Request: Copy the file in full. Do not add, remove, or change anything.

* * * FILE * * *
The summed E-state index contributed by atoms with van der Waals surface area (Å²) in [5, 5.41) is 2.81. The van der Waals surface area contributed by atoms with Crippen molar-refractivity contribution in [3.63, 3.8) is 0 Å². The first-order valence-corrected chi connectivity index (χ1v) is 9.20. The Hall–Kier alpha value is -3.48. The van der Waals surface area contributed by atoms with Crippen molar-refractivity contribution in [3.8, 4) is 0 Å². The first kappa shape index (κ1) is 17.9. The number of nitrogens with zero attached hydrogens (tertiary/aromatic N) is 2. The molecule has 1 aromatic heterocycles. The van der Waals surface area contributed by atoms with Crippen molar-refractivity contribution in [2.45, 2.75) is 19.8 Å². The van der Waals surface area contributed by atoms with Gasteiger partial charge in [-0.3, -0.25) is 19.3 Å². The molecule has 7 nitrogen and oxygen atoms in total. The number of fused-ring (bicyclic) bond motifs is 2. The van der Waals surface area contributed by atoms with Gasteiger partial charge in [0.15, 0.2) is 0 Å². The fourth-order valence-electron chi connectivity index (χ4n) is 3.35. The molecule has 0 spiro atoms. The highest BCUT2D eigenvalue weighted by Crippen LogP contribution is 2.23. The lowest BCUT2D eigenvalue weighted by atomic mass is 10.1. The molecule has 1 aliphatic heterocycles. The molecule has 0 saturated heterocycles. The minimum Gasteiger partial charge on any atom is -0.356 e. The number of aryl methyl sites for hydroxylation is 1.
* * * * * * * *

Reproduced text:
The summed E-state index contributed by atoms with van der Waals surface area (Å²) in [5, 5.41) is 2.81. The van der Waals surface area contributed by atoms with Crippen molar-refractivity contribution in [3.63, 3.8) is 0 Å². The first-order valence-corrected chi connectivity index (χ1v) is 9.20. The Hall–Kier alpha value is -3.48. The van der Waals surface area contributed by atoms with Crippen molar-refractivity contribution in [3.8, 4) is 0 Å². The first kappa shape index (κ1) is 17.9. The number of nitrogens with zero attached hydrogens (tertiary/aromatic N) is 2. The molecule has 1 aromatic heterocycles. The van der Waals surface area contributed by atoms with Crippen molar-refractivity contribution in [2.45, 2.75) is 19.8 Å². The van der Waals surface area contributed by atoms with Gasteiger partial charge in [-0.3, -0.25) is 19.3 Å². The molecule has 7 nitrogen and oxygen atoms in total. The number of fused-ring (bicyclic) bond motifs is 2. The van der Waals surface area contributed by atoms with Gasteiger partial charge in [0.15, 0.2) is 0 Å². The fourth-order valence-electron chi connectivity index (χ4n) is 3.35. The molecule has 0 spiro atoms. The highest BCUT2D eigenvalue weighted by Crippen LogP contribution is 2.23. The lowest BCUT2D eigenvalue weighted by atomic mass is 10.1. The molecule has 1 aliphatic heterocycles. The molecule has 0 saturated heterocycles. The minimum Gasteiger partial charge on any atom is -0.356 e. The number of aryl methyl sites for hydroxylation is 1.